Common Death Adder. Tiger Snake. Taipan. Eastern Brown Snake. Belcher’s Sea Snake. Out of the ten most venomous snakes in the world, half are found in Australia. And how about the dangerous Australian snakes that didn’t make it into the Top Ten, like the Spotted Brown Snake, Mulga Snake (aka King Brown Snake or Pilbara Cobra), Red-bellied Black Snake, Collett’s Snake, or Highland Copperhead? It seems that Australia has far more than its fair share of dangerous snakes.
A friend of mine “helpfully” posted this article on Facebook. It’s from an organization called The Christian Left. The first paragraph reads:
An epic deception has taken place over the last 35 years. Purveyors of deceit have managed to equate Christianity and right-wing ideology as one and the same in the majority of Christian minds. We know the history, but how this ever happened is unfathomable to us because the two things could not be more opposed. Right-wing ideology is selfish, greedy, arrogant, vengeful, loud, pushy, judgmental, exclusive, controlling, militaristic, aloof, void of empathy, hostile towards the weak and the sick, and many times racist, misogynistic, homophobic and Islamophobic. The list goes on. Does that sound like Jesus?
The writer went on to accuse the “Christian right” of brainwashing, false teachings, and shaming. (And then they asked for donations.)
In previous two posts I’ve explained what I believe, or don’t believe, about the rapture. But why even talk about it—whether or not there’ll be a rapture? After all, our human interpretation of scripture won’t change God’s plans. Either the church will be raptured or it won’t. My opinion doesn’t change the truth.
However, our theology has repercussions. We will act differently depending on what we believe. Therefore, I need to ask, what is the fruit of our view on the rapture? Does it draw us closer to God? Does it make us more loving, more compassionate, more like Jesus?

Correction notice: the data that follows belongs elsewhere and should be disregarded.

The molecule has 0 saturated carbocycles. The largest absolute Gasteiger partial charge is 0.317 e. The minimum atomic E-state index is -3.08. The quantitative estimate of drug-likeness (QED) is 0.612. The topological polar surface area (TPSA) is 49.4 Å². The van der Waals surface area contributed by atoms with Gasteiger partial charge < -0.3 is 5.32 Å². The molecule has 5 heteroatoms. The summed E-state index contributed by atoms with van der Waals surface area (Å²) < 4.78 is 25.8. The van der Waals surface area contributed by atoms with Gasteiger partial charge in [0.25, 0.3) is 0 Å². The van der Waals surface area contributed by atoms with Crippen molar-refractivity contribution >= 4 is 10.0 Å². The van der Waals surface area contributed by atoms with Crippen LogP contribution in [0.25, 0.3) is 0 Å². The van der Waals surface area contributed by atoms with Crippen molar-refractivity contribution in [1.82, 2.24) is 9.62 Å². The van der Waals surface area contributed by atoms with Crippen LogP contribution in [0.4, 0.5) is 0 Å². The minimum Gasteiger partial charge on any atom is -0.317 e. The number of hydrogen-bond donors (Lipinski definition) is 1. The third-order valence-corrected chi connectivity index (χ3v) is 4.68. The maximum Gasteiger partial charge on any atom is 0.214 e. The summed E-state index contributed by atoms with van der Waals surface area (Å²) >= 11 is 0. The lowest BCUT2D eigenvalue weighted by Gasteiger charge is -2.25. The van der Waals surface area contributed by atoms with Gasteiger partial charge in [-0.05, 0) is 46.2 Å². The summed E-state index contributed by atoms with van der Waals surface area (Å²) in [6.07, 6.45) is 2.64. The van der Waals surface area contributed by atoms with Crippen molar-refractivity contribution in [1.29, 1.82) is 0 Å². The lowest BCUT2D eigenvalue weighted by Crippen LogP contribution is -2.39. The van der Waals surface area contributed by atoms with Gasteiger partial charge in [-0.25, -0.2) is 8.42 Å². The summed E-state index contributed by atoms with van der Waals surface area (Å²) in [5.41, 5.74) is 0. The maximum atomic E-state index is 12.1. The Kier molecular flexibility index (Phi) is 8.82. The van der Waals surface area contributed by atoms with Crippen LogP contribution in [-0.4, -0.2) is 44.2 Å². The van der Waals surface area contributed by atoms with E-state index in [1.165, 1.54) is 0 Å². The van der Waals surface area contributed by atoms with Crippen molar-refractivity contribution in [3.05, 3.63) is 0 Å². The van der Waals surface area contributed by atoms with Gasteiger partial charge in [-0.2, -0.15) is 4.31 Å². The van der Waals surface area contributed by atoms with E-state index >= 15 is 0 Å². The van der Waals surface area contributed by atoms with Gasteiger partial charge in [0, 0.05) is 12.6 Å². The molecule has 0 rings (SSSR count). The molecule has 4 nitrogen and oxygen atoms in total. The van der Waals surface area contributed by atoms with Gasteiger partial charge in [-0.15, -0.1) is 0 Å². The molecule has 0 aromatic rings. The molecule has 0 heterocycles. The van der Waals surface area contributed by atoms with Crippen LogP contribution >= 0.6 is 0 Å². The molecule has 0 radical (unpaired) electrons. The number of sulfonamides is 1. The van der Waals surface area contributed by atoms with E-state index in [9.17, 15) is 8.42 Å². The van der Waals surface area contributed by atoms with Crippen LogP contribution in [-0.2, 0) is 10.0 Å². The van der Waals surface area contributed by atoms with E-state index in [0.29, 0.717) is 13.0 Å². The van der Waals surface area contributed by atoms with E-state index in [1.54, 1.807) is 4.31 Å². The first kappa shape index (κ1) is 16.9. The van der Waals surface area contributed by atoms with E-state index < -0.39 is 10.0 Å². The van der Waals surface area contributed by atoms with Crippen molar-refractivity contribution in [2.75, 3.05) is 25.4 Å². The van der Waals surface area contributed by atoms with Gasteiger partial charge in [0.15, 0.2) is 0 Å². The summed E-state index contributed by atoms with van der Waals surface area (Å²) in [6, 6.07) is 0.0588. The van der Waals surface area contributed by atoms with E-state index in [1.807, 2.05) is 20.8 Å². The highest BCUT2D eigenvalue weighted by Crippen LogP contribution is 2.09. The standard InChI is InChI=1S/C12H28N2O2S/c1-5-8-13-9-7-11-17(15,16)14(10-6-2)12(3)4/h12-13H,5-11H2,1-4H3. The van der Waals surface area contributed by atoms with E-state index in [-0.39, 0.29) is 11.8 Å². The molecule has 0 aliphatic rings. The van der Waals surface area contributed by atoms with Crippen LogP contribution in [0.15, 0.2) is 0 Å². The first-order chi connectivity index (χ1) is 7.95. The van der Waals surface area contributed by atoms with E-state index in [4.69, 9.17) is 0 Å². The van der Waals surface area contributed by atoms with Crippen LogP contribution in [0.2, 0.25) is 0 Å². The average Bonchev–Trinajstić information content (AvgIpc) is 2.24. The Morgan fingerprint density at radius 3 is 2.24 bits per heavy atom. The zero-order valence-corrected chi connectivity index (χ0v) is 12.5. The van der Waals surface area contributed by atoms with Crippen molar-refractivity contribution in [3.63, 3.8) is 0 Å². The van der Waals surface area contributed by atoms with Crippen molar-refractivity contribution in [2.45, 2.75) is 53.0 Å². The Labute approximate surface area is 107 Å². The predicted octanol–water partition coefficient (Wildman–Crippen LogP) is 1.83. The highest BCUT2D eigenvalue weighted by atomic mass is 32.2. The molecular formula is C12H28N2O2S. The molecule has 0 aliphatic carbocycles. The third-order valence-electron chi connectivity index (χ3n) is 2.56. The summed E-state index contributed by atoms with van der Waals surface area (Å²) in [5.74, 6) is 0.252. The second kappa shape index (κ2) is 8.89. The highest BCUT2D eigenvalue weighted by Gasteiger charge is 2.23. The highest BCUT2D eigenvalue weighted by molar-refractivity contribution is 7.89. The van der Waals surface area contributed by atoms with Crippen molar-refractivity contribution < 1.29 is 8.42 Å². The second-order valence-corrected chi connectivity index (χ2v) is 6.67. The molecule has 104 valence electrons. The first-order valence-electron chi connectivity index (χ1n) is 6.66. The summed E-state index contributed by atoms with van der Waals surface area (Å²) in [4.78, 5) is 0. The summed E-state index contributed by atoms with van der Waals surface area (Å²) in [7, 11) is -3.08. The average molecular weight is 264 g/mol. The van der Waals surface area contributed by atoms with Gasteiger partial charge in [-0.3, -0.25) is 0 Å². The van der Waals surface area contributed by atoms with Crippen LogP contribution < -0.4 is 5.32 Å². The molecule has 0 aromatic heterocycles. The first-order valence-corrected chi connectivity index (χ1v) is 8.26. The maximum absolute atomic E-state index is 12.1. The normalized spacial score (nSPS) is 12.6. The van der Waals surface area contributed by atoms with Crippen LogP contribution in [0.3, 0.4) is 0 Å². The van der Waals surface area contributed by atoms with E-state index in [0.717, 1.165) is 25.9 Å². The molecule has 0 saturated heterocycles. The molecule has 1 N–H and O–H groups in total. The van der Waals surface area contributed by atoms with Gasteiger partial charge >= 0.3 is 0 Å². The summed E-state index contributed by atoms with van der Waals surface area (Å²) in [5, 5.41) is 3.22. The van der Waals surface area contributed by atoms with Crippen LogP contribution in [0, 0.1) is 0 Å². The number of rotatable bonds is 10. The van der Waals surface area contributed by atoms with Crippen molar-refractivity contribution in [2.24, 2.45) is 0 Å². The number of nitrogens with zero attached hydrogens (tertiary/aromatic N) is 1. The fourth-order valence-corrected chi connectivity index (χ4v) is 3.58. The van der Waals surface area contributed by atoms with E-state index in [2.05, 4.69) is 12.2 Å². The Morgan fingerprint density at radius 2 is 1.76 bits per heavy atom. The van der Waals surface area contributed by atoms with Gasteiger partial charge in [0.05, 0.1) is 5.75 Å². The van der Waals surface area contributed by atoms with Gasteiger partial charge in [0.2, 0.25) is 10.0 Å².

As I mentioned last week, a sermon at church has me thinking a lot about the doctrine of the rapture. Whenever any church controversy arises, my first response is to see what God has to say about it. I started by rereading Revelation, specifically noticing the many references to believers living in the time of the Great Tribulation. There were many—see Revelation 6:11, 7:3, 7:9-15, 11:1-12, 12:17, 14:12-13, and 20:4-6. I also looked for verses about God taking the church out of the world before or during the tribulation. I couldn’t find any.
Our pastor said something the other day that really shocked me. We were in the middle of a sermon series on the book of Mark and we had reached chapter 13, about the second coming of Christ. As usual, Brady’s excellent sermon focused on the Biblical text. But before he began, he mentioned his personal position on the rapture—He doesn’t believe in it.
I was astonished. The vast majority of evangelical Christians side with authors Jim Jenkins and Tim LaHaye, and their Left Behind series, and believe that at any moment the faithful here on earth will be suddenly caught up to heaven. I’ve always felt like a bit of an apostate, since I’m not so sure I agree. I usually tell people who ask that I’m preparing to to still be here during the hard times to come, but I’d be more than happy to be excused.
- “No, I haven’t prayed about this—it isn’t that important, after all.”
- “I don’t want to bother God.”
- “I’m sure God has more important things to take care of than my little problem.”
Have you ever heard someone say any of these things? Have you?
As finite human beings, it is difficult for us to conceive of an all-powerful, omniscient God. We get overwhelmed—people constantly make demands on us, our calendars are full, and we just don’t have the time or energy to deal with every little issue that comes up. Moreover, when we’re so swamped ourselves, we have a hard time caring about the minutia of other peoples’ lives. Let them deal with their own problems—we have enough of our own.
I’m married to a man who loves the truth. It shows in his deep commitment to God. It pops up in his appreciation of civil but “vigorous” discussion. And it definitely appears in his penchant for researching and analyzing complex problems, be they technical or social. He has a compulsion to dig in and uncover the facts on any controversial issue, rather than simply going along with whatever hype the news media is currently pushing.
Of course, facts are always subject to interpretation. But one thing I appreciate about Pete’s approach is that he tries to separate the two—making a distinction between what is known to be true, and his opinion about it all.